Harry Potter author J.K. Rowling has accepted a large charity donation from the law firm that leaked her name as the author of a spy novel she recently released.
Rowling has said that she did not use her real name to author her new book because she didn’t want all the pressure the novel would have using her very famous name.
The author filed a suit against Chris Gossage, a partner at Russells and a friend of his, Judith Callegari, for breach of confidentiality.
The High Court in London heard the arguments as to how Rowling was outed as the real author of the novel The Cuckoo’s Calling, which was published under the name of Robert Galbraith.
A few days later Russells contacted her agent, disclosing that it was Gossage who had shared the confidential information with Callegari, who in turn tweeted it during an exchange with a journalist.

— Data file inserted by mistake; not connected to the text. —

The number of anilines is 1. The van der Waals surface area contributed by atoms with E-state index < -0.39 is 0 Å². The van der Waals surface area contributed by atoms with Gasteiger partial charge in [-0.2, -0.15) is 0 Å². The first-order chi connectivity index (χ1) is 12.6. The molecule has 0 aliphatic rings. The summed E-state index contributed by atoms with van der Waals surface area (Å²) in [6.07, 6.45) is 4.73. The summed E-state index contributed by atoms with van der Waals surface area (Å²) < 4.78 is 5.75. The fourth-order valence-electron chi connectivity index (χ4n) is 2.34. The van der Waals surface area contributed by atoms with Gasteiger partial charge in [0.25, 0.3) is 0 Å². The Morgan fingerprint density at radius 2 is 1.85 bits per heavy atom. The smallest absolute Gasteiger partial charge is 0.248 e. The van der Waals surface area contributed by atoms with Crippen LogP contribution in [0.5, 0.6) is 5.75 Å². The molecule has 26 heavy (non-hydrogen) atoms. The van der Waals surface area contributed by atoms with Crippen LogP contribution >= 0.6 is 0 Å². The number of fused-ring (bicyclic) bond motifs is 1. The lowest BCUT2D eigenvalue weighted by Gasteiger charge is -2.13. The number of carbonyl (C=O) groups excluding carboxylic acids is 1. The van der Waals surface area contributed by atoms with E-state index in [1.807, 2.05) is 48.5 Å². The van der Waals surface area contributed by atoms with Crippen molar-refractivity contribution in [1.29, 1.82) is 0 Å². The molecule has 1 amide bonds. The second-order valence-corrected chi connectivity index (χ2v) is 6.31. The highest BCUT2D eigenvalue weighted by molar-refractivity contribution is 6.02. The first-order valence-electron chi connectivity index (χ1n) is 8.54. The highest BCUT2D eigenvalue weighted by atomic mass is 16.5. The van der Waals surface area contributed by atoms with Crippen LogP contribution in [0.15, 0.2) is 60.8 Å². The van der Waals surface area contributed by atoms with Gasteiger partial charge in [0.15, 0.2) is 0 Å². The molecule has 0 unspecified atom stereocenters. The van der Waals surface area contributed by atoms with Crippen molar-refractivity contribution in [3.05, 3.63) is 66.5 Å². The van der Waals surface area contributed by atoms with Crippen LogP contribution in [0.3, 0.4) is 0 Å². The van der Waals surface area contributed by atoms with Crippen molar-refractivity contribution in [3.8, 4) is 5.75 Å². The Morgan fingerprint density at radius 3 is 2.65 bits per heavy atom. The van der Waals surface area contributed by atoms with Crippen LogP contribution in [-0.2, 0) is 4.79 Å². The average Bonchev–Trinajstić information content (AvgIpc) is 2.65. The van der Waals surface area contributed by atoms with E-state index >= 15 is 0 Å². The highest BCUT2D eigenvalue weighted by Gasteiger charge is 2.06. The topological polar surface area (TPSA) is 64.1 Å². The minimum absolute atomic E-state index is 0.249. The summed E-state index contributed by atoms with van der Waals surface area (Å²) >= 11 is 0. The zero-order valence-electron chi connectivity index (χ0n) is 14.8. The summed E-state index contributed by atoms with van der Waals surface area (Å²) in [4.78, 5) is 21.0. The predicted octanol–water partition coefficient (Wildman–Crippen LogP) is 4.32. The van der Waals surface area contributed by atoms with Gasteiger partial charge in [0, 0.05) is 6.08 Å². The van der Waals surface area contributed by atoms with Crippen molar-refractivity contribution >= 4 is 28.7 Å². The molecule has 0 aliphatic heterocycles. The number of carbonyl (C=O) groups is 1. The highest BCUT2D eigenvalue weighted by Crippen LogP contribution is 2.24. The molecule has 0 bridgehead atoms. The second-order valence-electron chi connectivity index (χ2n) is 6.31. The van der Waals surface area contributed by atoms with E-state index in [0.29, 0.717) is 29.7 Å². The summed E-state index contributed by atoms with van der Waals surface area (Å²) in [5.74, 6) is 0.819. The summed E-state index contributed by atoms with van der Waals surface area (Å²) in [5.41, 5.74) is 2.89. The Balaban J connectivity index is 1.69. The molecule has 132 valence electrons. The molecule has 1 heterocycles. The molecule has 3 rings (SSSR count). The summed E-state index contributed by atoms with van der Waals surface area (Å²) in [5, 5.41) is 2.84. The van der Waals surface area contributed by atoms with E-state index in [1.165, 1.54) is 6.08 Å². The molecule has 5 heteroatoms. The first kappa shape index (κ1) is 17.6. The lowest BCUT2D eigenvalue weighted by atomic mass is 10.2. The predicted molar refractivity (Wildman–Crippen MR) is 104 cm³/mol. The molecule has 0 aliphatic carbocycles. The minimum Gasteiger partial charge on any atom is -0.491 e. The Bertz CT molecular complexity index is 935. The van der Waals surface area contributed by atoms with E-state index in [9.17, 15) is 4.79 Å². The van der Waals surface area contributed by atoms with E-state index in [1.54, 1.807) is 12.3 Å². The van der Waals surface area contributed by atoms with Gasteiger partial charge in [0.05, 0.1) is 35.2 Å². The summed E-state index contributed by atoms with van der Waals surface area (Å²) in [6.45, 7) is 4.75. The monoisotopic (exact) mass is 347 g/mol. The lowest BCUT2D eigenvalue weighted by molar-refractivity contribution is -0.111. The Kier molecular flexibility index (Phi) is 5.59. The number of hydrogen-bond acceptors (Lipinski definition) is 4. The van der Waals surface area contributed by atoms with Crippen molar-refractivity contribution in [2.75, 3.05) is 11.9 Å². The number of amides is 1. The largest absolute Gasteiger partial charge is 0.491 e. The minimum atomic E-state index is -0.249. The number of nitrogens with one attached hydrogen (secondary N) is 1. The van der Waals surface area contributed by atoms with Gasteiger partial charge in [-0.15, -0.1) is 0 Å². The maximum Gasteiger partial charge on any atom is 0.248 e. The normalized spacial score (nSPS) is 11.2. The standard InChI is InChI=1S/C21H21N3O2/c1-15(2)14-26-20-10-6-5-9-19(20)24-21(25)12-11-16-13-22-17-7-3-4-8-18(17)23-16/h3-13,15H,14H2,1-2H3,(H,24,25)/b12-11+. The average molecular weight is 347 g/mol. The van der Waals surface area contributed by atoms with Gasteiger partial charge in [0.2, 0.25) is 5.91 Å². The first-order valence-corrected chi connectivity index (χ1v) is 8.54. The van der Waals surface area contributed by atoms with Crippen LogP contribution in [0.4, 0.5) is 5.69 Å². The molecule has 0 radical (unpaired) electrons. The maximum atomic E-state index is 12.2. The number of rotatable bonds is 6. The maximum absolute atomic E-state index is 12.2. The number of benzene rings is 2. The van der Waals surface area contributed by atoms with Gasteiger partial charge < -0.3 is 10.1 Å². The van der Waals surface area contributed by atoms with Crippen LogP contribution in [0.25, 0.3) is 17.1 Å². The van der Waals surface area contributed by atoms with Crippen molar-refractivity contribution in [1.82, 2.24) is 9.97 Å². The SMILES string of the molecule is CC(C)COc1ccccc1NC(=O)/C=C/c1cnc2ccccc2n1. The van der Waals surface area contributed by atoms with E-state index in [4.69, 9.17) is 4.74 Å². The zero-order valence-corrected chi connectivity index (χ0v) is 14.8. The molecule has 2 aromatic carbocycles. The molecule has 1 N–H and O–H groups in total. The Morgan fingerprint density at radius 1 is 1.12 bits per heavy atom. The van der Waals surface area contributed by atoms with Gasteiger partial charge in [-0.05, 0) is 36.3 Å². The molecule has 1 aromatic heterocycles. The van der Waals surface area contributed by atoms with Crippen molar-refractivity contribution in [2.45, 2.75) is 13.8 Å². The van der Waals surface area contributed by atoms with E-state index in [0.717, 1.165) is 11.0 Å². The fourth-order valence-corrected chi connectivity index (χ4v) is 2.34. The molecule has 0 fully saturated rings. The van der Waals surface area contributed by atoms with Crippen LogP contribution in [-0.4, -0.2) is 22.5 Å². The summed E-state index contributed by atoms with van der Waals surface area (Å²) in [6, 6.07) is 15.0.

J.K. Rowling has stated she was extremely disappointed that her name had come to light.
Her attorney, Jenny Afia, told Justice Tugendhat that Rowling, who was not in court, “has been left dismayed and distressed by such a fundamental betrayal of trust”.
Gossage, Callegari, and Russells all apologized, agreeing to reimburse Rowling’s legal expenses and make a payment, by way of damages, to the the Soldiers’ Charity, formerly the Army Benevolent Fund.
Very few trusted advisers, family, and friends were aware of Galbraith’s true identity until the front-page story made headlines worldwide.
“The claimant was angry and distressed that her confidences had been betrayed and this was very much aggravated by repeated speculation that the leak had, in fact, been a carefully coordinated publicity stunt by her, her agent and her publishers designed to increase sales.” Rowling’s attorney added.
All net royalties which would otherwise have been paid to Rowling from book sales will be donated to The Soldiers’ Charity for a period of three years, starting from July 14.
What do you think about J.K. Rowling using a pseudonym to write The Cuckoo’s Calling?
[Image via Daniel Ogren/Flickr]